Structure, lifecycle and replication machinery of SARS-CoV-2

The Coronavirus Pandemic and the Future: Virology, Epidemiology, Translational Toxicology and Therapeutics

Source: © Royal Society of Chemistry

An overview of the structure SARS-CoV-2 virus and its method of replication in the body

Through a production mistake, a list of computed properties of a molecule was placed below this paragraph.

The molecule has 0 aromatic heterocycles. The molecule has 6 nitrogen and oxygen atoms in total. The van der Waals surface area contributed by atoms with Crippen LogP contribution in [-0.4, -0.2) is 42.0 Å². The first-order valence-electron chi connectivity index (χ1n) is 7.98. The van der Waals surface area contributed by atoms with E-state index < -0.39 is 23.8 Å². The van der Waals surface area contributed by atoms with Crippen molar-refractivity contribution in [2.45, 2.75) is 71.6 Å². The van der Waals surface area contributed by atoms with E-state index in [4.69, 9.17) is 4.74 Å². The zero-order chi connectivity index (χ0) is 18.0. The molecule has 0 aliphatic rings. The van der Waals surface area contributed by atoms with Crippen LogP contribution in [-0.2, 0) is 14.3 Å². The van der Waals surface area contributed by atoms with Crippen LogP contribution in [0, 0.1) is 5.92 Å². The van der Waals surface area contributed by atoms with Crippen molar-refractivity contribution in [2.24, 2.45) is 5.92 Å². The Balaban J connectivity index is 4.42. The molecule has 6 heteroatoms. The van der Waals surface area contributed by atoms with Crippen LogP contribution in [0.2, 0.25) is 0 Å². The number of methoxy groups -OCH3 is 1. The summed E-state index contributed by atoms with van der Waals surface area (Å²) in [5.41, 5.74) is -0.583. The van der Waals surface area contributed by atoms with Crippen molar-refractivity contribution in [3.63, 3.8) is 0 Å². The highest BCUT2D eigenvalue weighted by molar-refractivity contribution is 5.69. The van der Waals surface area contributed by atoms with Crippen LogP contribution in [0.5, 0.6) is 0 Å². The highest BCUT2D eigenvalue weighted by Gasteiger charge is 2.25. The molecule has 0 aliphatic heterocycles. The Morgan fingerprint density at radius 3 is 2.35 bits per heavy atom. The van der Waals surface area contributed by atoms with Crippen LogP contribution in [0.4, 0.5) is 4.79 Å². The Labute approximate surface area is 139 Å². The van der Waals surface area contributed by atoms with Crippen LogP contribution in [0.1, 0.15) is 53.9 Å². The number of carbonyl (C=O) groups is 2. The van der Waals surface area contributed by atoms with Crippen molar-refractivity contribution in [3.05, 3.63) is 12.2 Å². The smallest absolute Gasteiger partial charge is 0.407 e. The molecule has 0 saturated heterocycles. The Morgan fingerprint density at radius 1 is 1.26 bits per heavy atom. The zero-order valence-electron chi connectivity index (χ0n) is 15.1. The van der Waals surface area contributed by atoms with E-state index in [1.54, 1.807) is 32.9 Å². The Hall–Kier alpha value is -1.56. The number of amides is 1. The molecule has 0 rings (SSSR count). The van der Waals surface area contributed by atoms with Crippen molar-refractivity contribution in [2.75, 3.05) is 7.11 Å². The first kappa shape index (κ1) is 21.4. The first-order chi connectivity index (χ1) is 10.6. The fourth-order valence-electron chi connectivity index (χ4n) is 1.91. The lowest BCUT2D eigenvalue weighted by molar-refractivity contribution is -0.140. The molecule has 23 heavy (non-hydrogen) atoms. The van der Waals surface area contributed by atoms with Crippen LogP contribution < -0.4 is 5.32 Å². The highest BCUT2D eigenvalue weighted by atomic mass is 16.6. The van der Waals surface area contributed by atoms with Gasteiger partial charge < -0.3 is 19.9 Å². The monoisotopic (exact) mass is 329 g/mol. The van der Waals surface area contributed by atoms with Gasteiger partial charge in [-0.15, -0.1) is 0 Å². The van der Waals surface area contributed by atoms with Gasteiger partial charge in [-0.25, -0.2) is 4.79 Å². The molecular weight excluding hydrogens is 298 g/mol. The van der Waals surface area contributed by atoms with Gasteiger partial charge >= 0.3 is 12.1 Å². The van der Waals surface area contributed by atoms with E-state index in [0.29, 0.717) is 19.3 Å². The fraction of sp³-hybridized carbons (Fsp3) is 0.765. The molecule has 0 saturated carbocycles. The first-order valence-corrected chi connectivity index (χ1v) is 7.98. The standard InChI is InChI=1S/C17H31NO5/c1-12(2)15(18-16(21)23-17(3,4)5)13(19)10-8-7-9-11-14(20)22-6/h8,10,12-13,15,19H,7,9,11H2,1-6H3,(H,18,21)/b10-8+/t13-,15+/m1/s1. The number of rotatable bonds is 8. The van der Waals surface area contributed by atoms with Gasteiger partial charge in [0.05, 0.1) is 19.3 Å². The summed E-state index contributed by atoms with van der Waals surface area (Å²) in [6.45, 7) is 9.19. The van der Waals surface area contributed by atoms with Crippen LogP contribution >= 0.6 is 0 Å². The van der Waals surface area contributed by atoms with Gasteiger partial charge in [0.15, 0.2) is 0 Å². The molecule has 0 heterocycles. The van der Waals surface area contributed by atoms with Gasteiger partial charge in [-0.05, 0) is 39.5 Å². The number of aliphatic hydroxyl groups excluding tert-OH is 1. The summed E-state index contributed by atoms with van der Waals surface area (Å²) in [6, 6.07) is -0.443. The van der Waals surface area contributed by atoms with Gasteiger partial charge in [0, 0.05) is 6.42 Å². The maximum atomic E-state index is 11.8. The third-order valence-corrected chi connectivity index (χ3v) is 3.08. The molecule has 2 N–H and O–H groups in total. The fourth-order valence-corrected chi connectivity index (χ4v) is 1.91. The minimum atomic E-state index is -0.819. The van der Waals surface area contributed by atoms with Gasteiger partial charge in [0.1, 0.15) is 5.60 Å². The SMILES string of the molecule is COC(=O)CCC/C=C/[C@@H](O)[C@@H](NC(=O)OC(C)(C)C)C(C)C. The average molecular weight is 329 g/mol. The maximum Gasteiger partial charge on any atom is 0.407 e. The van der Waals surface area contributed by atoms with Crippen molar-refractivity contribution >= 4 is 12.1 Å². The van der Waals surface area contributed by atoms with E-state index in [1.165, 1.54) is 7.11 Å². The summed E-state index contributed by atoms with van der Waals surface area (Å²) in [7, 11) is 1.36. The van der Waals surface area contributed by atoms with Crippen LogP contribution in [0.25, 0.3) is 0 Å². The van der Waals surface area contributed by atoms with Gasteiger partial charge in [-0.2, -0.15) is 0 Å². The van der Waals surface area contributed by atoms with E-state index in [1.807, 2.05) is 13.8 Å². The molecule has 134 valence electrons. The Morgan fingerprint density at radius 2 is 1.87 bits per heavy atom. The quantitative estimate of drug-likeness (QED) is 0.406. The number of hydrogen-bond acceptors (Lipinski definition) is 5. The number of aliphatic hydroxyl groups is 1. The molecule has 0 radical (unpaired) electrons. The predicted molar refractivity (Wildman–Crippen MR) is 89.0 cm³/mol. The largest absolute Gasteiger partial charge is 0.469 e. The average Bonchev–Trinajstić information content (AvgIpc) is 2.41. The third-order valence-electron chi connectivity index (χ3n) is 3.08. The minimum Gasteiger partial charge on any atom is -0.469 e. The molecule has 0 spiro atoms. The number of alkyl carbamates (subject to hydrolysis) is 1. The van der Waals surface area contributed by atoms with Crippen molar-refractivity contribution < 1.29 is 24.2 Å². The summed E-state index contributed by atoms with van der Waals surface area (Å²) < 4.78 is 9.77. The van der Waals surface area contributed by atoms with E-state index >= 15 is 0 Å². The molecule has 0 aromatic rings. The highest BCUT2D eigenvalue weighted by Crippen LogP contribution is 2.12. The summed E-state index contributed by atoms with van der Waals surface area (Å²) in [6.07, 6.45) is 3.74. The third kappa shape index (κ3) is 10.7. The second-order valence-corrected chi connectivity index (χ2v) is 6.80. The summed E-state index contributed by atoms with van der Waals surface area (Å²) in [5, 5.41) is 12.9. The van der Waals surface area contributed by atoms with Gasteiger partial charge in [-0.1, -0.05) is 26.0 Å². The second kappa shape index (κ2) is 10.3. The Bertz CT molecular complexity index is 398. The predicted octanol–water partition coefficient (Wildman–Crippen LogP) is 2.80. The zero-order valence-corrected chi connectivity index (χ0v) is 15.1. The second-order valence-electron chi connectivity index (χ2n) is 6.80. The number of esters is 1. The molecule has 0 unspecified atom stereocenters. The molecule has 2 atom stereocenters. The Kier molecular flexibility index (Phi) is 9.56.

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Throughout history, infectious diseases have been the major cause of morbidity and mortality across countries. Emerging and re-emerging infectious diseases have been a major concern within the recent past. According to the World Health Organization (WHO), over thirty new infectious agents have emerged worldwide in the past three decades, out of which 60 percent are of zoonotic origin and have accounted for 26 percent of annual deaths worldwide. Several viral epidemics such as the severe acute respiratory syndrome coronavirus (SARS-CoV) in 2003, H1N1 influenza in 2009, and Middle East respiratory syndrome coronavirus (MERS-CoV) in 2012 took a heavy toll of life and had a considerable impact on social, economic, and public health systems worldwide. In December 2019, a cluster of cases of unexplained acute pneumonia was reported from Wuhan City of China’s Hubei province. These initial cases were classified as “pneumonia of unknown etiology” as the causative agent could not be ascertained. Later on, the etiology of this illness was attributed to a novel virus belonging to the Coronaviridae family and was designated as 2019-nCoV by the WHO. On January 30, 2020, as per the International Health Regulations (IHR, 2005), the outbreak was declared as a Public Health Emergency of International Concern (PHEIC) as it had spread to 18 countries with four countries reporting human-to-human transmission. On Feb 11, 2020, the WHO renamed the disease as coronavirus disease 2019 (COVID-19). The same day, the Coronavirus Study Group (CSG) of the International Committee on Taxonomy of Viruses designated 2019-nCoV as severe acute respiratory syndrome coronavirus 2 (SARS-CoV-2) on the basis of a phylogenetic analysis of related coronaviruses. Considering its contagiousness and potential to evolve into a pandemic, the WHO upgraded the threat alarm to the “very high” level on February 28, 2020. With the dismal increase in the number of COVID-19 cases outside China, affecting more than 118,000 people across 114 countries and over 4,000 deaths, the WHO declared COVID-19 a pandemic on March 11, 2020. COVID-19 has emerged has one of the worst pandemics in human history with a staggering number of more than 100 million affected people across 216 countries and territories with more than 2 million deaths as of January, 2021.COVID-19 is a respiratory illness with a clinical spectrum comprising mild to moderate disease (80%), severe disease (15%), and critical illness (5%) with an overall case fatality rate of 0.5–2.8%. The severe and critical illness categories (about 20% of all infections) have overwhelmed the healthcare systems worldwide.